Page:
Imagine you’re a contestant on the game show “Let’s Make a Deal.”
Monty Hall pulls you out of the audience. He waves $2,000 in your face and says, “This is your money. You can take it and keep it right now, or you can trade it for what’s behind the curtain.”
Of course, you know from a lifetime of watching daytime television that there’s a 50% chance that what’s behind the curtain is an all-expenses-paid trip to Mazatlán – valued at $5,000 – and a 50% chance that it’s something virtually worthless, like a farm animal.
What do you do?
If it’s me… I’m taking the cash.
I’m thinking, “I came here with nothing. There’s a 100% chance I’ll leave here better off if I take the money. There’s only a 50% chance I’ll leave here happy if I take what’s behind the curtain. Either way… my life isn’t going to change dramatically. So, I’ll take the $2,000 and be happy no matter what.”
Here’s another line of thought…
“I came here with nothing. The worst case is I’ll leave here with nothing. But there’s a 50% chance to increase the return on my prize by 150%. The odds justify that trade. So, I’ll pick what’s behind the curtain.”
Here’s the thing… there’s nothing wrong with either decision. All that matters is how you view the consequences of the trade. Let me explain…
I’m going to be happy if I get a $2,000 windfall profit. I might be slightly more ecstatic if I win a trip valued at $5,000. But I’ll feel like an idiot if I give up the $2,000 and go home with a goat.
So, I’ll pass on “ecstatic.” I’ll take “happy.”
Not everyone thinks that way – which is why we love watching game shows.
Let’s apply this thought process to the stock market…
Every time I close a trade, in the back of my mind, a little voice asks, “What happens if it moves even higher?”
This is the equivalent of Monty Hall asking if I want to keep the $2,000 or trade it for what’s behind the curtain.
I know for sure that I’m happy if I close the trade right now. I don’t know if I’ll be happier or feel like an idiot later.
So, I almost always chose to err on the side of happiness.
Now… if this is your only time on a game show… if it’s your only chance to make a trade in front of Monty Hall, it’s understandable if you choose what’s behind the curtain.
After all, it’s your only shot to maximize your gains.
I get it.
But the stock market isn’t a game show. We have trading opportunities almost every single day. The secret to longevity as a trader is to consistently take the money when it’s flashed in front of you.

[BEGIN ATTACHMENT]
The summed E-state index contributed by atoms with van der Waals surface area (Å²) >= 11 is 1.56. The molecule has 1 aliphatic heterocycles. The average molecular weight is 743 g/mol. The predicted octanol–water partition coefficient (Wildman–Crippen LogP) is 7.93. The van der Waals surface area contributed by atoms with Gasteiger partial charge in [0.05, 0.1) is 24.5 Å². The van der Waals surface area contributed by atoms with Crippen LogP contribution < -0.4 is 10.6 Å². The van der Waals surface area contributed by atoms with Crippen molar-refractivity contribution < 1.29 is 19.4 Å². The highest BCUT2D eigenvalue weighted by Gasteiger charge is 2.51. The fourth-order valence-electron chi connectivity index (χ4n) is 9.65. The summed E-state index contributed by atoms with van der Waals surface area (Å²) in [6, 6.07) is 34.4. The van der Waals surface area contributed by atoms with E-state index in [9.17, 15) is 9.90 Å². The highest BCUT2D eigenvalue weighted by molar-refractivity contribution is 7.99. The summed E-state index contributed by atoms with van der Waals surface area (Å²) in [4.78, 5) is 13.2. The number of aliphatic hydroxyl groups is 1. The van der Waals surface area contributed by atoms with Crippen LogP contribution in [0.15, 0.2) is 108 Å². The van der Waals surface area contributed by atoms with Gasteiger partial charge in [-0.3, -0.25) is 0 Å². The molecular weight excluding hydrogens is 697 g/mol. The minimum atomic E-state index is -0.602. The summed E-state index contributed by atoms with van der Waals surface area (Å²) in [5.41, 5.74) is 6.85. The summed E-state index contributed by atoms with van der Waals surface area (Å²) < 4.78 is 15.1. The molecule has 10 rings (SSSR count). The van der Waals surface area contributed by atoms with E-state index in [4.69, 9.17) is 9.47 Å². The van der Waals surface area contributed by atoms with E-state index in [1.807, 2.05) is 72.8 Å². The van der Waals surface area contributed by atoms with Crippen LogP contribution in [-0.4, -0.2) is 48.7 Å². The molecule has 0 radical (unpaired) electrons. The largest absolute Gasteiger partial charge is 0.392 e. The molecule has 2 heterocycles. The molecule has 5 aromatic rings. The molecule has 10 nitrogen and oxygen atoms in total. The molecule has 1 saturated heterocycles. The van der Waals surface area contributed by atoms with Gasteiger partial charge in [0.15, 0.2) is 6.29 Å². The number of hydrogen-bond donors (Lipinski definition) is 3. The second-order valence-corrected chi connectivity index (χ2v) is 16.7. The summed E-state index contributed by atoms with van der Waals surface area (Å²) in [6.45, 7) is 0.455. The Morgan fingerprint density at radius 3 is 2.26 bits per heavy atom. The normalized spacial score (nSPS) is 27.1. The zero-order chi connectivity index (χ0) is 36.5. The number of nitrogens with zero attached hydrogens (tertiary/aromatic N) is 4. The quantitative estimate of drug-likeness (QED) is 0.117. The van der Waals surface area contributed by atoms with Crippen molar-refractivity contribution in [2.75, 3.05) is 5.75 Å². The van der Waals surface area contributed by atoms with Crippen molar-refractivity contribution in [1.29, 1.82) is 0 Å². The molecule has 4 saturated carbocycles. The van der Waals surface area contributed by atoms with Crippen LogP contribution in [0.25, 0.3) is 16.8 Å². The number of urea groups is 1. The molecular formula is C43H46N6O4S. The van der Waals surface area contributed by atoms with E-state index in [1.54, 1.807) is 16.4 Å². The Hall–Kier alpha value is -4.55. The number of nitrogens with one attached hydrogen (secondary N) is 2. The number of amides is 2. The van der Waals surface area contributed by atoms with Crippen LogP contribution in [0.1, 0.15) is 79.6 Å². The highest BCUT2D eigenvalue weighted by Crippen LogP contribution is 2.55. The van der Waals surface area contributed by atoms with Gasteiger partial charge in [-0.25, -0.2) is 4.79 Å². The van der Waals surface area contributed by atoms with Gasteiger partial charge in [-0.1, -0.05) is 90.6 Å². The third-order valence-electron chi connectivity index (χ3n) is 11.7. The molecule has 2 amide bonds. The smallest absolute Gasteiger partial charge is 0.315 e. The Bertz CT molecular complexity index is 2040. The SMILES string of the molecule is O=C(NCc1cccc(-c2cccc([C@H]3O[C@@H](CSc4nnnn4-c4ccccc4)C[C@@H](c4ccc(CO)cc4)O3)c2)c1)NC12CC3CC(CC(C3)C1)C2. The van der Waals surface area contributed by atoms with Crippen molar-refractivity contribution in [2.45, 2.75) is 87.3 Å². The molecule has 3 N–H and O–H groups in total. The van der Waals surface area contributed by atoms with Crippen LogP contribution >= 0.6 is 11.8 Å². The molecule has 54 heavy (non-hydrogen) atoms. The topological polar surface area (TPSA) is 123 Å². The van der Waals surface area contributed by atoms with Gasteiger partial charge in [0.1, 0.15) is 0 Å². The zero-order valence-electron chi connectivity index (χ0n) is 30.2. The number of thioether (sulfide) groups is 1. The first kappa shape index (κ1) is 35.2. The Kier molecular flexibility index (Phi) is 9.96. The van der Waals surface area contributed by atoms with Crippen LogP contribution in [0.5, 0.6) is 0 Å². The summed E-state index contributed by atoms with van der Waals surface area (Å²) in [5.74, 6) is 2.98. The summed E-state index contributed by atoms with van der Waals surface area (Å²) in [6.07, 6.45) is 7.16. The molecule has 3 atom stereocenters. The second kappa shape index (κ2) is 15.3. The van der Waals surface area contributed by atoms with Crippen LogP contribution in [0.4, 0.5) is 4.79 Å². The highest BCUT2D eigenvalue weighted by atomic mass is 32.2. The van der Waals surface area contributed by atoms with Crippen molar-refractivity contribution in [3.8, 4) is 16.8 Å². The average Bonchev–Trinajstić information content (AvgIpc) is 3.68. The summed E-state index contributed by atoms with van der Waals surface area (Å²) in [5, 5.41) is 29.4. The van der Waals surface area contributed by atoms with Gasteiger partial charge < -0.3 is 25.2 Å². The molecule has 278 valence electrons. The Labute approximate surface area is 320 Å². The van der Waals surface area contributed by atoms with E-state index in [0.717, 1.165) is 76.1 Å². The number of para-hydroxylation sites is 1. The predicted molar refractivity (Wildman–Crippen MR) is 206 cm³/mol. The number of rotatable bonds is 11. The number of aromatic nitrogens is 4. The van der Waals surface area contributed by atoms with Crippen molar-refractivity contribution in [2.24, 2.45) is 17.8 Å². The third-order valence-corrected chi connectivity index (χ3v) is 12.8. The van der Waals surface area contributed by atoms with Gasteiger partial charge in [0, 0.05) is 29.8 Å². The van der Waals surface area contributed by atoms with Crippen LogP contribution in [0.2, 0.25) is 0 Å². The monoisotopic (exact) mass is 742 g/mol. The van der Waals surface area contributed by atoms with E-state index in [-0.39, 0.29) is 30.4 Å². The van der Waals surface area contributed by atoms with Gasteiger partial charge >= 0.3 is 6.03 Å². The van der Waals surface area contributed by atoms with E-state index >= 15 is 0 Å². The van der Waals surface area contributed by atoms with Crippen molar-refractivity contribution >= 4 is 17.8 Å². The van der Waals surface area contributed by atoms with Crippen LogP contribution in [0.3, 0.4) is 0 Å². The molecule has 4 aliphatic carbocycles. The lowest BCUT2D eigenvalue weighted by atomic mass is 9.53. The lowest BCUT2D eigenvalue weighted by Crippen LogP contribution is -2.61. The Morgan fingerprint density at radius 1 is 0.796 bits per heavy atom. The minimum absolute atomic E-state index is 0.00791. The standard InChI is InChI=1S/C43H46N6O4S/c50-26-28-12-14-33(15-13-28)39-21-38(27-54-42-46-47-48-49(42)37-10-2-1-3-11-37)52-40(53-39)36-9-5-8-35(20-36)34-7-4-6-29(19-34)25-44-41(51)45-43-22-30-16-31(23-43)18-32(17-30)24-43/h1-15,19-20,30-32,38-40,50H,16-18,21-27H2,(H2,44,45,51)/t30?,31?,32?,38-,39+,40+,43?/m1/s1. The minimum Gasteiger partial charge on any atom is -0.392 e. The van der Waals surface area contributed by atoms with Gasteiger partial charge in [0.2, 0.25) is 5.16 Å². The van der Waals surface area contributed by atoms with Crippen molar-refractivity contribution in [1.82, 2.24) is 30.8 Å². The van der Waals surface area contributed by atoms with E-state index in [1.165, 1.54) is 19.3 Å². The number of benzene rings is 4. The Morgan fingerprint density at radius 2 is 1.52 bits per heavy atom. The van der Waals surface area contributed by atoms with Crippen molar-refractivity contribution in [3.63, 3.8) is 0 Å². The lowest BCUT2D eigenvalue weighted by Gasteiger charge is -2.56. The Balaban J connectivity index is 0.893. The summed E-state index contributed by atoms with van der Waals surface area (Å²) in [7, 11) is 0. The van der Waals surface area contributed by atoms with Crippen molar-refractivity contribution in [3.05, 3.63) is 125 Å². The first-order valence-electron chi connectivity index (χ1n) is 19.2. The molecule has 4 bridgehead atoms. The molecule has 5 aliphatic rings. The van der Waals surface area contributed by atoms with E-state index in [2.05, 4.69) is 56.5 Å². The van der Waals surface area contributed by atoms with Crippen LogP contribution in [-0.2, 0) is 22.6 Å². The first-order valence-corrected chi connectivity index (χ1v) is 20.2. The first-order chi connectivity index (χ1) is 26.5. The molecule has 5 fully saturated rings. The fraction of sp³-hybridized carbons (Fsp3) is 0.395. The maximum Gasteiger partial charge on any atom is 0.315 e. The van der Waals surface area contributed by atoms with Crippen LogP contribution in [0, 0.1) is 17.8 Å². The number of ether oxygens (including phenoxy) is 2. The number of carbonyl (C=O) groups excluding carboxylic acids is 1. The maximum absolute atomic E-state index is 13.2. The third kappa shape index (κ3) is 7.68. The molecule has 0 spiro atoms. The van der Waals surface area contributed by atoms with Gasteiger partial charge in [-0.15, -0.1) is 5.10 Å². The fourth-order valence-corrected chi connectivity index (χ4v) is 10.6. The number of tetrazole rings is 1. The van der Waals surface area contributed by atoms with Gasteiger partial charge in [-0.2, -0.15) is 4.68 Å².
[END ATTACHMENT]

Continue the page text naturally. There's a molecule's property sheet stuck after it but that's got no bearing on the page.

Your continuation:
In today’s environment, where stocks are screaming towards all-time highs while the economy is in a far more perilous state than it was just three months ago, it might be time to settle on “happy” over “ecstatic.”
You might feel a tinge of disappointment if a trip to Mazatlán is behind the curtain. But you’re still heading home with more money than you had before.
Be happy. At least you’re not going home with a goat.
Best regards and good trading,
P.S. Throughout my career, I’ve utilized strategies and chart patterns to give me the best predictions on how to navigate the market – especially during uncertain times like these.
That’s why I created the 3-Stock Retirement Blueprint. This report shows that instead of buying and holding – and praying the market doesn’t fall – you can trade just three stocks over and over again to fund a comfortable retirement.
In addition to the blueprint, with the Jeff Clark Trader membership you’ll receive eight training videos, the first three sessions of my Crash Course, and a quarterly Q&A (the next being on June 22)… for only $19.
In today’s mailbag, Joe gives his opinion on Jeff’s Memorial Day Market Minute feedback…
Hi Jeff, as a 23-year retired Air Force veteran, and the son of a 20-year Air Force veteran, I’ll take exception to what Lee said. Yes, the government limits our freedom to some extent, but if the military weren’t there to keep aggression at bay from the likes of China and Russia, does he really think that we would be able to keep 100% of our freedom?!
Just ask the folks who were living in Poland, Hungary, and the other nations that Hitler stormed into because they couldn’t defend themselves!
Folks like Lee seem to think that we live in isolation, or a vacuum, and no other country would come to take what we have if they knew that we couldn’t defend ourselves. Sad to say, but there are folks who ignore history and just don’t get the reality of evil in the world.
Thanks for your insight and wisdom. I’ve made my first two trades on your last two recommendations. I’m looking forward to future gains with your help! Thanks.
Thank you, as always, for your thoughtful comments. We look forward to reading them every day. Keep them coming at [email protected].